The base station includes buttons for Bass Boost and Surround, neither of which I found particularly useful, but the headphones sound so good it matters not. Headphones charge when hung on base station.

Sennheiser RS 120 ($79)
WoF_photo_Senn_RS120Providing very good sound for a wireless headphone at this price, the RS 120 is an open design, on-ear headphones, and provides little isolation from outside noise. It uses an FM stereo transmission scheme, so some noise may be heard, but the transmitter is quite powerful, so nearby reception is clear and transmission distance is very good. The transmitter can be set to three different frequencies to avoid interference from other local RF sources; earpiece receiver is continuously tunable for best reception. Headphone charges on base station.

I've had one of these in my home for the last ten years, and it's seen myriad duties for the family from late night TV and gaming, to headphones for housekeeping. It's taken a beating and continues to work good first time, every time.

Wall of Fame Retirees

Scosche RH1060 ($199)
This headphone was retired when the Sennheiser HD 4.40 HD was found to be better at a lower price.

It's big, glossy black, and a bit gaudy looking, but, this is a damned good basshead Bluetooth headphone. With a very strong bass and clear treble, this headphone is somewhat "V" shaped with a strongly emphasized bass and mildly emphatic treble that will likely satisfy bass lovers.

Battery life is 8 hours for continuous wireless use, and they will run passively on a wire. BT does not have aptX, but does use AAC and BT2.1 with A2DP, AVRCP, and HFP profiles. A hard-sided, zipper closure, clam-shell case is also included.

Read InnerFidelity capsule review here.

Phiaton Chord MS530 ($299)
This headphone was retired on being discontinued and replacement models found inferior.

The Phiaton Chord MS530 tops my list of Bluetooth headsets with its very good sound quality in all modes of operation. Able to run off a wire or Bluetooth with noise canceling, this large ear-pad headphones works wonderfully as a general purpose can. Comfortable, stylish, relatively low-cost, and good sound in all modes...what's not to like?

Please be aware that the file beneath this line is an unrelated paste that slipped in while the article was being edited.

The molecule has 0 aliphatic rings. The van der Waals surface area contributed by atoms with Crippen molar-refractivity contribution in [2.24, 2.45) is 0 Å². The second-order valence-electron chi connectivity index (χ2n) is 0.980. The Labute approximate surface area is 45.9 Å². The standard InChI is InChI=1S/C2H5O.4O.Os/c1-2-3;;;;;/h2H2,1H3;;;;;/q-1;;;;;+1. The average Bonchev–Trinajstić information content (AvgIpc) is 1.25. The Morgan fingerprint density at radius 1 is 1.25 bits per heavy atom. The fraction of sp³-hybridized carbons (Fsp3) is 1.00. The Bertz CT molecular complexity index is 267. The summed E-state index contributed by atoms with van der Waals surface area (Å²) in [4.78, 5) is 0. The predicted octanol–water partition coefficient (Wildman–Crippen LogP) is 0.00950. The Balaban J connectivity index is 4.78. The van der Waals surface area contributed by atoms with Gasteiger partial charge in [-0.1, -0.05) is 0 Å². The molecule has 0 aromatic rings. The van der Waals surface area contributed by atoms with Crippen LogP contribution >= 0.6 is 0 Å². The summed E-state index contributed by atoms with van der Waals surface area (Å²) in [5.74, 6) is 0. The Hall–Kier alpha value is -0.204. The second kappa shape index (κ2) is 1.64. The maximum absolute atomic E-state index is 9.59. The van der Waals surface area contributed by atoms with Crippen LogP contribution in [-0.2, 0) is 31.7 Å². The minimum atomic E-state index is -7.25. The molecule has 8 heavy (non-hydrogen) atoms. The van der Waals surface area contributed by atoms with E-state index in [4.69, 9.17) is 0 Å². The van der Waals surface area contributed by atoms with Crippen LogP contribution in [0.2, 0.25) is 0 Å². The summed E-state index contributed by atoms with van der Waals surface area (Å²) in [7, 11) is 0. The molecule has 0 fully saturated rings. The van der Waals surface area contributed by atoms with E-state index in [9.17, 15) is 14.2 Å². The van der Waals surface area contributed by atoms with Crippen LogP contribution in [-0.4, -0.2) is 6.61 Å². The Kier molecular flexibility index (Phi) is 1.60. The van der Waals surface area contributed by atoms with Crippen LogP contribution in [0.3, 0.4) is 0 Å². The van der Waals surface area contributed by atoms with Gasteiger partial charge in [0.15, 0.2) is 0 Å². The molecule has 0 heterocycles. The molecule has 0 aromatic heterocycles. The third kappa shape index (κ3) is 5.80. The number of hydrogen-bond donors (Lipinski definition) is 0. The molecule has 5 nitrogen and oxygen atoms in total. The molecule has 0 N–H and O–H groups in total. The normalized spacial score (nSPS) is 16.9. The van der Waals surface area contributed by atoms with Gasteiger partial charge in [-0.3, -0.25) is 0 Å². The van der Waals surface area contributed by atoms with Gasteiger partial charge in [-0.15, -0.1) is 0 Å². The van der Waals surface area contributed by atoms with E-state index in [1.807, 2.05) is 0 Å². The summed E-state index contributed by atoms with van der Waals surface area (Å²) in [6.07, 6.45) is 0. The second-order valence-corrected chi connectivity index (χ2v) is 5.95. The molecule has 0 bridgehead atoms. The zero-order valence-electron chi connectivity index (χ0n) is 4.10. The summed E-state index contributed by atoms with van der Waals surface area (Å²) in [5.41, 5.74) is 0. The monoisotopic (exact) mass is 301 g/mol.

See full InnerFidelity review here.

Sennheiser Momentum Wireless ($499)
WoF_photo_Senn_MomentumWirelessWhile the Sennheiser Momentum Wireless M2 AEBT doesn't sound as good as the passive Momentum models, it does sound better than any other Bluetooth noise canceler I've heard. I'd characterize it as good upper mid-fi when run passive on the wire, and a notch lower with the power on.

Styling, build quality, comfort, and ergonomics are simply outstanding. This is a headphone that can be worn for hours and with confidence you won't look odd wearing them. Battery lasts 20 hours and you can keep listening when the juice runs out. The M2 folds to become more compact and the included carry case is as handy as it is stylish.

At $499 I would expect Sennheiser to have made the best sounding, most stylish and comfortable Bluetooth noise canceler available...and to my eyes and ears they have.

Read full InnerFidelity review here.

MEElectronic Air-Fi Matrix2 AF62 (~$80 street price)
This headphone was retired when discontinued and replacement headphone found not as good.

Wow! This Bluetooth headset sounds way better than its price would indicate. These are a neutral sounding headphone. Bass extension and quality is a bit poor, but because it's not over emphasized it tends not to be bothersome. Bassheads beware, you might much prefer the Scosche even though double the price. From the upper-bass to the upper-mids, the AF62 is dead flat, and a real treat for the ears. These cans have a wonderfully un-colored response through the body and soul of the music. Treble is a bit laid back making for a slightly veiled sound, and the treble response overall is a little hazy and indistinct.